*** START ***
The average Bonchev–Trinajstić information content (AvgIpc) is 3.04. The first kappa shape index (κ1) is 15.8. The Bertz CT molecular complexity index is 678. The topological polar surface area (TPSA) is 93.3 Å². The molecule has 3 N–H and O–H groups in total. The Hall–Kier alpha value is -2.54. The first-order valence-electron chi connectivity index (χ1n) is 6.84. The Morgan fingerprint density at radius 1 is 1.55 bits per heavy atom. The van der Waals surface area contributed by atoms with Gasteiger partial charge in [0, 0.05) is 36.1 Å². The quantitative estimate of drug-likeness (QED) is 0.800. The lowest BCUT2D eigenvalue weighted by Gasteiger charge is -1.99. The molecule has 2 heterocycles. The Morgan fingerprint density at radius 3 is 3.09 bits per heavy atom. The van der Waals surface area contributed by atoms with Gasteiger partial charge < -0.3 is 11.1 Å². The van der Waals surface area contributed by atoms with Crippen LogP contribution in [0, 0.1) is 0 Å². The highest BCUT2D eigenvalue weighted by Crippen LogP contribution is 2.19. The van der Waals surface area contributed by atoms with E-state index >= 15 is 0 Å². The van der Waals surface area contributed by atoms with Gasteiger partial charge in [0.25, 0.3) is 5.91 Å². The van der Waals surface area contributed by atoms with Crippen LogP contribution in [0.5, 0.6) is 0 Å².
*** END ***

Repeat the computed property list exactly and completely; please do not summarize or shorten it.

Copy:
The average Bonchev–Trinajstić information content (AvgIpc) is 3.04. The first kappa shape index (κ1) is 15.8. The Bertz CT molecular complexity index is 678. The topological polar surface area (TPSA) is 93.3 Å². The molecule has 3 N–H and O–H groups in total. The Hall–Kier alpha value is -2.54. The first-order valence-electron chi connectivity index (χ1n) is 6.84. The Morgan fingerprint density at radius 1 is 1.55 bits per heavy atom. The van der Waals surface area contributed by atoms with Gasteiger partial charge in [0, 0.05) is 36.1 Å². The quantitative estimate of drug-likeness (QED) is 0.800. The lowest BCUT2D eigenvalue weighted by Gasteiger charge is -1.99. The molecule has 2 heterocycles. The Morgan fingerprint density at radius 3 is 3.09 bits per heavy atom. The van der Waals surface area contributed by atoms with Gasteiger partial charge < -0.3 is 11.1 Å². The van der Waals surface area contributed by atoms with Crippen LogP contribution in [0, 0.1) is 0 Å². The highest BCUT2D eigenvalue weighted by Crippen LogP contribution is 2.19. The van der Waals surface area contributed by atoms with E-state index >= 15 is 0 Å². The van der Waals surface area contributed by atoms with Gasteiger partial charge in [0.25, 0.3) is 5.91 Å². The van der Waals surface area contributed by atoms with Crippen LogP contribution in [0.5, 0.6) is 0 Å².